Ladies, we need to talk.
I’m almost 31 years old, and this was the first year of my life I started to really learn about what goes on, you know...down there. I’ve had my period since I was 15, so that means I’ve spent roughly half of my life with little-to-no understanding of what’s really happening to my body every 28-ish days. And, I especially had no idea how it all related back to my diabetes.
When I was 16, like most of my female peers, I was prescribed the birth control pill. I also happened to be diagnosed with diabetes the following year. I remember the process of finding the right pill being exhausting and frustrating.
My mom was furious that it was even happening at all. She didn’t understand how a doctor could slap what she considered a “bandaid” on a developing woman and not explain to her all the other ways she could work to help regulate her body, mood, hormones, etc.
Flash forward 15 years, and I finally see where her frustration stemmed from. I guess mothers really are always right!
In no way, shape or form am I against the birth control pill...you gotta do what’s best for you, sister. Plus, it kept me safe throughout high school and college. But what angered my mom, and subsequently me, was that we didn’t know why or if it was truly the best option for me. It was the only option we were given.
What I was missing was a deep dive into the way my hormonal cycle worked, the phases within it, and the impact these phases have on insulin resistance and sensitivity. What I’ve learned since, is that there is an intricate relationship between our hormones that all work together in our endocrine system in ways we could never imagine.
Last year, I was introduced to the concept of cycle syncing. Holistic health coach Alisa Vitti explains cycle syncing as:
“The process of adapting our diets and activities with the particular needs of our menstrual phases in order to help bring about a greater sense of balance and well-being.”
She claims that issues ranging from Polycystic Ovarian Syndrome (PCOS), endometriosis, heavy/uncomfortable periods, low libido, unexplained infertility, and PMS symptoms such as headache, acne, bloating or moodiness can all be improved when we adapt our behaviors to harmonize with our bodies as hormones shift from phase to phase.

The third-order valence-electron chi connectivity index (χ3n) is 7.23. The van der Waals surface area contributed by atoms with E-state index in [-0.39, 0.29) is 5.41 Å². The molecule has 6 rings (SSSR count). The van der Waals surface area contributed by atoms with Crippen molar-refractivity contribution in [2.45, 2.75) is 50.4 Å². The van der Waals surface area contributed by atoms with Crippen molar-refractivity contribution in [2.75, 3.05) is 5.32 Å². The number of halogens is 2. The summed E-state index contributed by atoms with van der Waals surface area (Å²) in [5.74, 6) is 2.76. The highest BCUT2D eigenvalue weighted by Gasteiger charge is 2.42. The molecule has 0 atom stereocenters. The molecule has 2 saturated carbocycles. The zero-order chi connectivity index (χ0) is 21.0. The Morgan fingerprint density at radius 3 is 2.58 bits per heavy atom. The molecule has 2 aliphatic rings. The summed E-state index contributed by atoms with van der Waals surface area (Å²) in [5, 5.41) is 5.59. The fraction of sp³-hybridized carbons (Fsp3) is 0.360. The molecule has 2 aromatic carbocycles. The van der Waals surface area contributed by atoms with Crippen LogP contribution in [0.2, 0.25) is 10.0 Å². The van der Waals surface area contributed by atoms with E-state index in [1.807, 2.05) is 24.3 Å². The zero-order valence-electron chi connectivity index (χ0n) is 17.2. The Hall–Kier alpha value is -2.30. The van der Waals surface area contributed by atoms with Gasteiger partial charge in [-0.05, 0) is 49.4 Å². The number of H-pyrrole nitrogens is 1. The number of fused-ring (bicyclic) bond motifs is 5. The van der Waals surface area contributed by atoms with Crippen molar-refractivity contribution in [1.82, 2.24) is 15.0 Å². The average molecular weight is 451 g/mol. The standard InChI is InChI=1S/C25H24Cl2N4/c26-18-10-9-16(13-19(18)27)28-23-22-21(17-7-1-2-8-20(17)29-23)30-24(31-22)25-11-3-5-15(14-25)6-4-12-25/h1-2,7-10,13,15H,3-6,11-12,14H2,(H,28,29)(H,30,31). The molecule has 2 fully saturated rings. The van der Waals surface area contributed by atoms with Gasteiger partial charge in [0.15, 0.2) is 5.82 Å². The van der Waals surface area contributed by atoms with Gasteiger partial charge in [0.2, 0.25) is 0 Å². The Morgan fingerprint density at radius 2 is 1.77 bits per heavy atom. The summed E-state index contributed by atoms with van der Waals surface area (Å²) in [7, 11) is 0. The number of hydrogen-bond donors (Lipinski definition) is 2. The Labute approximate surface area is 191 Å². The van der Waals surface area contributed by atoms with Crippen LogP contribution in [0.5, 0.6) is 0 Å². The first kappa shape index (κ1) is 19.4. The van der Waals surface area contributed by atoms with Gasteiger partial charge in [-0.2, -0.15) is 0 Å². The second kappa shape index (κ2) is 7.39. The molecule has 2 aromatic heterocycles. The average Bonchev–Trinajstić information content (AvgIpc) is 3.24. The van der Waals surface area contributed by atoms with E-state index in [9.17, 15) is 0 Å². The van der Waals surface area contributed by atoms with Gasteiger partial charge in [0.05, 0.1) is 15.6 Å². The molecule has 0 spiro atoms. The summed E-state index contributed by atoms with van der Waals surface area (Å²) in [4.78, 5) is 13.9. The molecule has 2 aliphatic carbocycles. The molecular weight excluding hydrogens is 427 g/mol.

When I realized I could fold a little experiment with my insulin sensitivity and resistance into this, I was sold. I was tired of my BC pill bossing my endocrine system around, and I was ready to see if I could take back control, and seek a greater sense of internal “flow”, if you will.
Phase 1 — The Menstrual Phase
On the first period day, the hormone progesterone plunges, which can actually increase my insulin sensitivity a little bit. Minus the horrible cramps, I love this day of my period because I can usually get away with a few “free passes” from my carb counting.
Experts recommend that, during your period, you lay low and let your body rest. Your body is working hard to start your cycle back up, and that exhaustion you feel is very warranted. Load up on healthy fats and protein to restore energy, and focus on quiet time.
Phase 2 — The Follicular Phase
In this phase, your pituitary gland releases a hormone called Follicle Stimulating Hormone (FSH). For the first few days, Estrogen and Testosterone are at their lowest of your whole cycle—which allows for more insulin sensitivity— but begin to rise throughout the week.
During this phase, I focus on cardio and brainstorming, as I feel an upswing in energy and confidence. Just remember, if you’re doing intense cardio while you’re more sensitive to insulin, be careful of lows! Try scaling back on your basals before or during your workout, and making sure you don’t have any insulin on board.
Phase 3 — The Ovulatory Phase
The most well-known phase, for many obvious reasons, is when an eager egg gets released from its follicle with the hopes of a little swimmer passing by.
Estrogen and testosterone rise to peak levels, which I’ve found increases insulin resistance slightly. It’s also true that uncontrolled or irregularly high blood sugars can cause ovulation complications. During this phase, my energy levels are highest, but almost in a “too high, must blow off steam” way, so I tend to gravitate towards more HIIT-style workouts to avoid feeling overcome by my hormones.
Phase 4 — The Luteal Phase
This is the phase I find most challenging. This is where the mood swings can kick into gear, physical discomfort begins to rise, and my energy level starts to tank. A lot of women complain about all-time stubborn high blood sugars during this phase (myself included), but this can be possibly avoided or at least alleviated by sticking to foods that help flush hormones more quickly, and stave off sugar cravings.
Obviously, every woman’s body is very different. And with diabetes, we experience a lot of fertility, endocrine, and hormonal hurdles. It’s very common for us to have irregular cycles, or no period at all. And when it comes to diabetes and pregnancy, there is so much conflicting information out there. Can we do it? Is it safe? Will our babies be huge?
Our endocrine systems are already so overwhelmed by external forces, I decided that reducing blockers and interference would benefit me in the long run. But if I’d never learned about cycle syncing, then what? This is why it’s so critical to be lead down a safe and empowered path from a young age about our reproductive health.
If you’re interested in learning more about cycle syncing, Alisa Vitti’s book is available on Amazon. She also developed an app called FloLiving that helps you understand and track your hormones and endocrine function on a daily basis. A favorite blogger of mine also outlines a food chart here that makes the nutrition element of cycle syncing super easy.
May the future of gynecology continue to outline the facts and the options that our miraculous bodies have to grow into our most informed, and magical female selves!